Anti-scar therapy was applied on one week after wound healing. The new scar was massaged with fingers, and then smeared with silicone ointment 2-3 times a day. The treatment was continued for more than 12 weeks.
All of the 47 cases were cured by natural healing therapy. The healing time of the maximum wound (80mm × 20mm) and the minimal wound (5mm × 5mm) was 25 days and 7 days, respectively. After wound had healed completely, the size of new skin scars ranged from 3mm to 11mm, and the scars were flat. After 3 months, new scar exhibited slight hyperplasia with hard and reddish texture. Clinical followed-up was performed in 34 cases for 36 months. Among them, no recurrence happened in 31 cases. The healing area were flat or slightly bulge and ranged from 2mm to 8mm, which were much smaller than early stages of healing; 3 cases had local recurrence with less than 5mm of scar size, and were cured after reoperation (Figures 1--5).5). The cure rate of the therapy was 91.2%.
The causes of scar are various, and the treatment of scar is also extremely complicated, which is always a challenge to plastic surgery. Surgeons, especially plastic surgeons, prefer efficient closure for long surgical incisional wounds and expect effective scar outcomes. However, if wound closure proceeds too quickly, the adjacent wound margin will be ignored, resulting in inevitable scarring. In contrast, if closure is performed carefully, the surgery will last long. 9 Hypertrophic scars and keloids begin with a similar morphology, with hypertrophic scars phasing through proliferative to the static state with collagen, which is increasingly organized. Clinically, keloids are characterized as scars that outgrow the original wound edges, invade adjacent normal tissue and rarely regress over time.10 Differences in shape, foci of increased fibroblast and vascular density, and the presence of hyalinized collagen nodules in the core of keloid lesions distinguish keloids from hypertrophic scars at the histological level.11-14 Hypertrophic scars are hard, red or pink raised scars, elevated but remaining within the limits of the original wound. They usually emerge within the first month after injury and may regress over time. In contrast, keloids are raised, reddish-purple, nodular scars, firmer than hypertrophic scars, extending beyond the margins of the original wound and not regressing over time.15 The comparison of the two scars is described in table 1. The feature of tumor-like hypertrophic scars is that the body of scar grows expansively with spherical shape outward skin, and the scar root grows expansively, which results in distortion of local tissue without skin infiltration. All tumor-like hypertrophic scars have small roots and large bodies. Therefore, we consider that tumor-like hypertrophic scars and keloids do not belong to the same class.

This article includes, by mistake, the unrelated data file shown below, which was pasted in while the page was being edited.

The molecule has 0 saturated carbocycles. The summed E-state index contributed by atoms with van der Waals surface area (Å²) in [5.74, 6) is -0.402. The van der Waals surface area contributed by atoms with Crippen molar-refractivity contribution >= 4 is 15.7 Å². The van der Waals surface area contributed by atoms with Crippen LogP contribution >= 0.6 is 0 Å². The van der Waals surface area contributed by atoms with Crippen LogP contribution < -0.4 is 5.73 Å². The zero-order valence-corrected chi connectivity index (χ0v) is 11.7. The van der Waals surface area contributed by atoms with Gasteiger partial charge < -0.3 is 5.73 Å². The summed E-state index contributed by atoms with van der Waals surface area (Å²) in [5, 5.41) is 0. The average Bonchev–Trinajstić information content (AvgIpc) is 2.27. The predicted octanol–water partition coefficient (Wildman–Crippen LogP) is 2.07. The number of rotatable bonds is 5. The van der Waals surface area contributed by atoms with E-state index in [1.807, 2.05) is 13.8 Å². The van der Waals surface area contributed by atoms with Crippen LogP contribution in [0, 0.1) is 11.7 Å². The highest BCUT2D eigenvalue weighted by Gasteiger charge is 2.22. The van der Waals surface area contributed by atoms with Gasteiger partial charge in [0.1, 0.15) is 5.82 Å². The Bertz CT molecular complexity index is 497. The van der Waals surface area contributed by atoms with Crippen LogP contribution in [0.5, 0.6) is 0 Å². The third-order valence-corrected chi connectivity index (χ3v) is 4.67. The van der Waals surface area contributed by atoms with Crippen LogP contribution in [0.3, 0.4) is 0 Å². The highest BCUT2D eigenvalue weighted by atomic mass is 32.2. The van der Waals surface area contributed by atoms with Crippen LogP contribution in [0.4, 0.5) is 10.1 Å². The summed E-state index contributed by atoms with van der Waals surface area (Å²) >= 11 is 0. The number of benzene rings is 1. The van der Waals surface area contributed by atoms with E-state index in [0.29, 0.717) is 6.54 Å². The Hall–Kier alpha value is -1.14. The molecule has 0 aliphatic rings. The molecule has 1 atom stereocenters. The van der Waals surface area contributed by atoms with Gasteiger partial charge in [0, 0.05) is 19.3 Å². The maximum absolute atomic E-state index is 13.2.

Many treatment options and modalities have been applied for reduction and prevention of scar formation, including excision and intralesional corticosteroid injections. However, the therapeutic efficacy is still not satisfactory due to the high recurrence rate. 10,16 In order to avoid recurrence of the tumor-like hypertrophic scars, we must emphasize two important steps: on the one hand, scar resection should be clean and exhaustive; on the other hand, the surgical procedure should be simplified with no additional repair surgery and natural healing therapy should be performed after scar resection for small wound.
This study indicated that natural healing therapy is efficient in treatment of tumor-like hypertrophic scar, which could effectively prevent the recurrence after scar resection; also the cure rate reached 91.2%.
Conflict of interest: None.
*Study performed at the Jinan Military General Hospital - Sichuan Province, China.
Financial support: None